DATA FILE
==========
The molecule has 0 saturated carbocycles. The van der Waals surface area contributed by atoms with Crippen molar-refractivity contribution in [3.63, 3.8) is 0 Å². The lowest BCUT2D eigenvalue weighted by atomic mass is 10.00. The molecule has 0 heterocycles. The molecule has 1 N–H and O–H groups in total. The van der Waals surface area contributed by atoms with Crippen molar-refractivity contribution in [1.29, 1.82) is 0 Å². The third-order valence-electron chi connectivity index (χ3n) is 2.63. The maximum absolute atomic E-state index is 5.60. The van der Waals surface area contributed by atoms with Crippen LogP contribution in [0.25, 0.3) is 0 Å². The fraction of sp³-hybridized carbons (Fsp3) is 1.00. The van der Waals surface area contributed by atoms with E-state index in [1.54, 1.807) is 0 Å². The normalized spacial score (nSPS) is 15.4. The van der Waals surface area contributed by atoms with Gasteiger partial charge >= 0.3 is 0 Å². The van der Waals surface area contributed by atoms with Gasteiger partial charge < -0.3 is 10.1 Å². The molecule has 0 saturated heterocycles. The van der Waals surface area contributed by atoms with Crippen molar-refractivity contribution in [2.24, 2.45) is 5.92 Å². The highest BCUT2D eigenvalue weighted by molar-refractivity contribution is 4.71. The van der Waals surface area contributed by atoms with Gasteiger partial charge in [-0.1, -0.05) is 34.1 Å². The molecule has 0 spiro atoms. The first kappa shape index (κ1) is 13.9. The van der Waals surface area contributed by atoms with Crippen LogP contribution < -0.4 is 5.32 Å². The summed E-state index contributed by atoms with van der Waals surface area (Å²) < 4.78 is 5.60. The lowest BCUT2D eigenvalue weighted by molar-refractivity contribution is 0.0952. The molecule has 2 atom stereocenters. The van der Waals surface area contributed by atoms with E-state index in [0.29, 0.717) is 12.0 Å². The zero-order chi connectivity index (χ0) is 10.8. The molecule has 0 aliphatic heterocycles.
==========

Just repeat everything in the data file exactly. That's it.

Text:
The molecule has 0 saturated carbocycles. The van der Waals surface area contributed by atoms with Crippen molar-refractivity contribution in [3.63, 3.8) is 0 Å². The lowest BCUT2D eigenvalue weighted by atomic mass is 10.00. The molecule has 0 heterocycles. The molecule has 1 N–H and O–H groups in total. The van der Waals surface area contributed by atoms with Crippen molar-refractivity contribution in [1.29, 1.82) is 0 Å². The third-order valence-electron chi connectivity index (χ3n) is 2.63. The maximum absolute atomic E-state index is 5.60. The van der Waals surface area contributed by atoms with Crippen LogP contribution in [0.25, 0.3) is 0 Å². The fraction of sp³-hybridized carbons (Fsp3) is 1.00. The van der Waals surface area contributed by atoms with E-state index in [1.54, 1.807) is 0 Å². The normalized spacial score (nSPS) is 15.4. The van der Waals surface area contributed by atoms with Gasteiger partial charge >= 0.3 is 0 Å². The van der Waals surface area contributed by atoms with Gasteiger partial charge < -0.3 is 10.1 Å². The molecule has 0 saturated heterocycles. The van der Waals surface area contributed by atoms with Crippen molar-refractivity contribution in [2.24, 2.45) is 5.92 Å². The highest BCUT2D eigenvalue weighted by molar-refractivity contribution is 4.71. The van der Waals surface area contributed by atoms with Gasteiger partial charge in [-0.1, -0.05) is 34.1 Å². The molecule has 0 spiro atoms. The first kappa shape index (κ1) is 13.9. The van der Waals surface area contributed by atoms with Crippen LogP contribution < -0.4 is 5.32 Å². The summed E-state index contributed by atoms with van der Waals surface area (Å²) < 4.78 is 5.60. The lowest BCUT2D eigenvalue weighted by molar-refractivity contribution is 0.0952. The molecule has 2 atom stereocenters. The van der Waals surface area contributed by atoms with E-state index in [0.29, 0.717) is 12.0 Å². The zero-order chi connectivity index (χ0) is 10.8. The molecule has 0 aliphatic heterocycles.